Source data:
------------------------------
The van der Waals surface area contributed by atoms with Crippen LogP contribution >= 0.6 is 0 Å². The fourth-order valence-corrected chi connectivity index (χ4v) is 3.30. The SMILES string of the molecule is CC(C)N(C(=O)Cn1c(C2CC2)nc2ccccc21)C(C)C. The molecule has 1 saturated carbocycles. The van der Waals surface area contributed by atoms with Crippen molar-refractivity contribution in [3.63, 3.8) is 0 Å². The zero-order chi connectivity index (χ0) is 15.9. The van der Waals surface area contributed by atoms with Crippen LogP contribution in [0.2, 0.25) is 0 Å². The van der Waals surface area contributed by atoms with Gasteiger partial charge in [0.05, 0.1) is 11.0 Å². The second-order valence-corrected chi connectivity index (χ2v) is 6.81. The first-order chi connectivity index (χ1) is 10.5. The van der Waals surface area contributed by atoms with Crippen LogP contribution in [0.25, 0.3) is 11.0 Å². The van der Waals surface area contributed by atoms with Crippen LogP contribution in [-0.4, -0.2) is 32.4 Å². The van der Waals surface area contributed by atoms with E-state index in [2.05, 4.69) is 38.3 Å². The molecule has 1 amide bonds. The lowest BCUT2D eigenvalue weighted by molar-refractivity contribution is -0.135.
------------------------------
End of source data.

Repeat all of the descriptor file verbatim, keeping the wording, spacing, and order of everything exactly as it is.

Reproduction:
The van der Waals surface area contributed by atoms with Crippen LogP contribution >= 0.6 is 0 Å². The fourth-order valence-corrected chi connectivity index (χ4v) is 3.30. The SMILES string of the molecule is CC(C)N(C(=O)Cn1c(C2CC2)nc2ccccc21)C(C)C. The molecule has 1 saturated carbocycles. The van der Waals surface area contributed by atoms with Crippen molar-refractivity contribution in [3.63, 3.8) is 0 Å². The zero-order chi connectivity index (χ0) is 15.9. The van der Waals surface area contributed by atoms with Crippen LogP contribution in [0.2, 0.25) is 0 Å². The van der Waals surface area contributed by atoms with Gasteiger partial charge in [0.05, 0.1) is 11.0 Å². The second-order valence-corrected chi connectivity index (χ2v) is 6.81. The first-order chi connectivity index (χ1) is 10.5. The van der Waals surface area contributed by atoms with Crippen LogP contribution in [0.25, 0.3) is 11.0 Å². The van der Waals surface area contributed by atoms with Crippen LogP contribution in [-0.4, -0.2) is 32.4 Å². The van der Waals surface area contributed by atoms with E-state index in [2.05, 4.69) is 38.3 Å². The molecule has 1 amide bonds. The lowest BCUT2D eigenvalue weighted by molar-refractivity contribution is -0.135.